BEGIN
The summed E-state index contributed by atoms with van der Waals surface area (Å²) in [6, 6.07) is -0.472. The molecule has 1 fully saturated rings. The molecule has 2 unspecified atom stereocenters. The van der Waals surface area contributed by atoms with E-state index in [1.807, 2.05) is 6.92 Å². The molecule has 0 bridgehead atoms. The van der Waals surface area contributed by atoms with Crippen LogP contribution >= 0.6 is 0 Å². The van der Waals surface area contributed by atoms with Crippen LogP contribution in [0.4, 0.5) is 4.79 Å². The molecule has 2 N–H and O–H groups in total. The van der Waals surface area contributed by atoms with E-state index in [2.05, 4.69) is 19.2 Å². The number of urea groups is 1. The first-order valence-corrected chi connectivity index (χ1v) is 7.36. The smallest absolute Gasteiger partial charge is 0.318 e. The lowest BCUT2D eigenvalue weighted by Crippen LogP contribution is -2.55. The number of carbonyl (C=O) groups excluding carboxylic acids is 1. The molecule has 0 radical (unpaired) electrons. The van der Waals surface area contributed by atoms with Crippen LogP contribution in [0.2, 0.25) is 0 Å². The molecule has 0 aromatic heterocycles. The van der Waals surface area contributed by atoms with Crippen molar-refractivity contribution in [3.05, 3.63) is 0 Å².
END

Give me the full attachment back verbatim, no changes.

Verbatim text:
The summed E-state index contributed by atoms with van der Waals surface area (Å²) in [6, 6.07) is -0.472. The molecule has 1 fully saturated rings. The molecule has 2 unspecified atom stereocenters. The van der Waals surface area contributed by atoms with E-state index in [1.807, 2.05) is 6.92 Å². The molecule has 0 bridgehead atoms. The van der Waals surface area contributed by atoms with Crippen LogP contribution >= 0.6 is 0 Å². The van der Waals surface area contributed by atoms with Crippen LogP contribution in [0.4, 0.5) is 4.79 Å². The molecule has 2 N–H and O–H groups in total. The van der Waals surface area contributed by atoms with E-state index in [2.05, 4.69) is 19.2 Å². The number of urea groups is 1. The first-order valence-corrected chi connectivity index (χ1v) is 7.36. The smallest absolute Gasteiger partial charge is 0.318 e. The lowest BCUT2D eigenvalue weighted by Crippen LogP contribution is -2.55. The number of carbonyl (C=O) groups excluding carboxylic acids is 1. The molecule has 0 radical (unpaired) electrons. The van der Waals surface area contributed by atoms with Crippen LogP contribution in [0.2, 0.25) is 0 Å². The molecule has 0 aromatic heterocycles. The van der Waals surface area contributed by atoms with Crippen molar-refractivity contribution in [3.05, 3.63) is 0 Å².